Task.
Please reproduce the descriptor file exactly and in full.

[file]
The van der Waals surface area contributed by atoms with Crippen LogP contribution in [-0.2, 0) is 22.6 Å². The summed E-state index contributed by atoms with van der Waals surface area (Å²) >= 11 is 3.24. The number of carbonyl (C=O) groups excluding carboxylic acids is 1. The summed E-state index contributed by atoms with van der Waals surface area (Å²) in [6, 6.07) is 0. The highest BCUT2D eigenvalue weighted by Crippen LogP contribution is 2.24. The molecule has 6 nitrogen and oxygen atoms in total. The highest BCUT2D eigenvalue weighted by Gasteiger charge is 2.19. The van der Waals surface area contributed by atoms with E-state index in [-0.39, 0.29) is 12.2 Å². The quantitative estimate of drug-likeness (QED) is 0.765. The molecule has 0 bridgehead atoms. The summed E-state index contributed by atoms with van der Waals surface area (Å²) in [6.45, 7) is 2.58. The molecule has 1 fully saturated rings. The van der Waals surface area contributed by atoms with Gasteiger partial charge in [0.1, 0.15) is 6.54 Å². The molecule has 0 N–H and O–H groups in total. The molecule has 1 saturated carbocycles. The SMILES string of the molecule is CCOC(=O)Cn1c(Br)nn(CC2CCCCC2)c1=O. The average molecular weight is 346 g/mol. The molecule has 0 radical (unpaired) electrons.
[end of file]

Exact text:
The van der Waals surface area contributed by atoms with Crippen LogP contribution in [-0.2, 0) is 22.6 Å². The summed E-state index contributed by atoms with van der Waals surface area (Å²) >= 11 is 3.24. The number of carbonyl (C=O) groups excluding carboxylic acids is 1. The summed E-state index contributed by atoms with van der Waals surface area (Å²) in [6, 6.07) is 0. The highest BCUT2D eigenvalue weighted by Crippen LogP contribution is 2.24. The molecule has 6 nitrogen and oxygen atoms in total. The highest BCUT2D eigenvalue weighted by Gasteiger charge is 2.19. The van der Waals surface area contributed by atoms with E-state index in [-0.39, 0.29) is 12.2 Å². The quantitative estimate of drug-likeness (QED) is 0.765. The molecule has 0 bridgehead atoms. The summed E-state index contributed by atoms with van der Waals surface area (Å²) in [6.45, 7) is 2.58. The molecule has 1 fully saturated rings. The van der Waals surface area contributed by atoms with Gasteiger partial charge in [0.1, 0.15) is 6.54 Å². The molecule has 0 N–H and O–H groups in total. The molecule has 1 saturated carbocycles. The SMILES string of the molecule is CCOC(=O)Cn1c(Br)nn(CC2CCCCC2)c1=O. The average molecular weight is 346 g/mol. The molecule has 0 radical (unpaired) electrons.